"Here was a man who unlocked all the tightly raveled God-knowledge of my nascent soul and presented it to me: not as a bride, like Tolkien, in beauty and mystery; not as a mother, like Lewis had, in comforting familiarity and profound love and awe and devotion; but as my own child, an impish joyful thing, astoundingly complete in itself, innocent yet immortal, infinitely familiar to me, utterly surprising and unpredictable."I think Chesterton would have loved that. "Impish joyful thing" is a compliment for the ages. I am not likely to top it, so I'll move on to the matter at the core of this dialectic, which is this: how can kindred spirits like Masha, Christie and I have such disparate reactions to the same author, the same words?
How is it that Tolkien's work is all wonder and glory to Masha and Christie, a wide-open path to all things faerie, when for me, it's... okay, he's quotable, and what he did is undeniably impressive, and I do wish I spoke Quenya, and Galadriel is cool and I like Legolas and Aragorn and Sam and all... but The Hobbit bores me silly and I can't read The Lord of the Rings without sadly missing the intimacy of my favorite stories, and I wish with all my heart there were more girl characters...?? It's like I'm missing a gene of comprehension somewhere, which is probably how Masha feels when Christie and I talk about Chesterton. (We haven't yet discovered which author Masha and I love but Christie can't bear.)
How is it that I seem to have to look so far and wide to find people who are, like me, enchanted by the vivid contrasts and thoughtfulness at the heart of the Twilight story? Why do people instead get excited over the Hunger Games trilogy, a set of books so overbearingly dark and violent that I cannot to this day think of them without a visceral shudder, the three-o'clock-in-the-morning horror of waking from the kind of nightmare in which your loved ones die in terrible ways before your eyes? Half of you will think I'm nuts for writing this paragraph, but I feel it.
How is it that G.K.'s style reads as banter to Christie and I, but as mockery to Masha?
It's funny and terrifying and sad and beautiful when like-souled readers respond so divergently to the same work. It's hard to say how much of a reaction is due to the reader and how much to the writer—a fact I feel rather powerfully as both novelist and reviewer. Every reader brings a custom set of sensitivities to whatever they read, and no writer can wholly predict that. But writers are subject to the Book of Proverbs' warning that, "When there are many words, transgression is unavoidable." Chesterton wrote with at least the appearance of blithe effusion, as if no qualms over the possibility of his words' permanence could staunch the exuberance. As someone who has probably spent five or six hours on this post already, I fear and admire that freedom. It is impossible that he wrote all those words without error, but he also wrote so much good.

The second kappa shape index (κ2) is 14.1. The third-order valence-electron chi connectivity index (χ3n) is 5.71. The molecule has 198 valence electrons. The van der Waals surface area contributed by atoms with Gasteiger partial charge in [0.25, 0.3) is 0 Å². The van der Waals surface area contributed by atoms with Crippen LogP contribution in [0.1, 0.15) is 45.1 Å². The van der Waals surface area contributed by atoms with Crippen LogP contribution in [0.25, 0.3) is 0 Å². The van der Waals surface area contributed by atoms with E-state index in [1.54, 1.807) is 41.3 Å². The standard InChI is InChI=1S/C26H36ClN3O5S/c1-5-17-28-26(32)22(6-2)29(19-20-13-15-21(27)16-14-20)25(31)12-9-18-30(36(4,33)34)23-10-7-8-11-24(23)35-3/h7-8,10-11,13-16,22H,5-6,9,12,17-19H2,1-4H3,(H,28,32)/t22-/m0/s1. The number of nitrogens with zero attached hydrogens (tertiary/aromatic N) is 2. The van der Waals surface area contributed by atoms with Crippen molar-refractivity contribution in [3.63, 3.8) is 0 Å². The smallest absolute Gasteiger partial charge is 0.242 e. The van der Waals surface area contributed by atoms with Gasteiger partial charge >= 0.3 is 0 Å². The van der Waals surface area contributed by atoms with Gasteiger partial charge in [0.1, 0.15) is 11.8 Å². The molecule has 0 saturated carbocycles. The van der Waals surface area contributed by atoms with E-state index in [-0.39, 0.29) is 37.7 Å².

In the end, of course, disagreements over mere strong tastes matter little. It's just another curious question among friends—friends who can raise a glass together and toast even the great authors that only some of them love. At least, I think so. I'll happily put one up for The Professor. Or even Suzanne Collins. But I'll also tilt up my pint and name G.K. Chesterton, because when I read the cheerful scrawls that make up Orthodoxy, there was a grandfatherly wink in the pages, and the wink came with magic, and the magic was faith.
Though giant rains put out the sun,
Here stand I for a sign.
Though earth be filled with waters dark,
My cup is filled with wine.
Tell to the trembling priests that here
Under the deluge rod,
One nameless, tattered, broken man
Stood up, and drank to God.
~G.K. Chesterton, The Deluge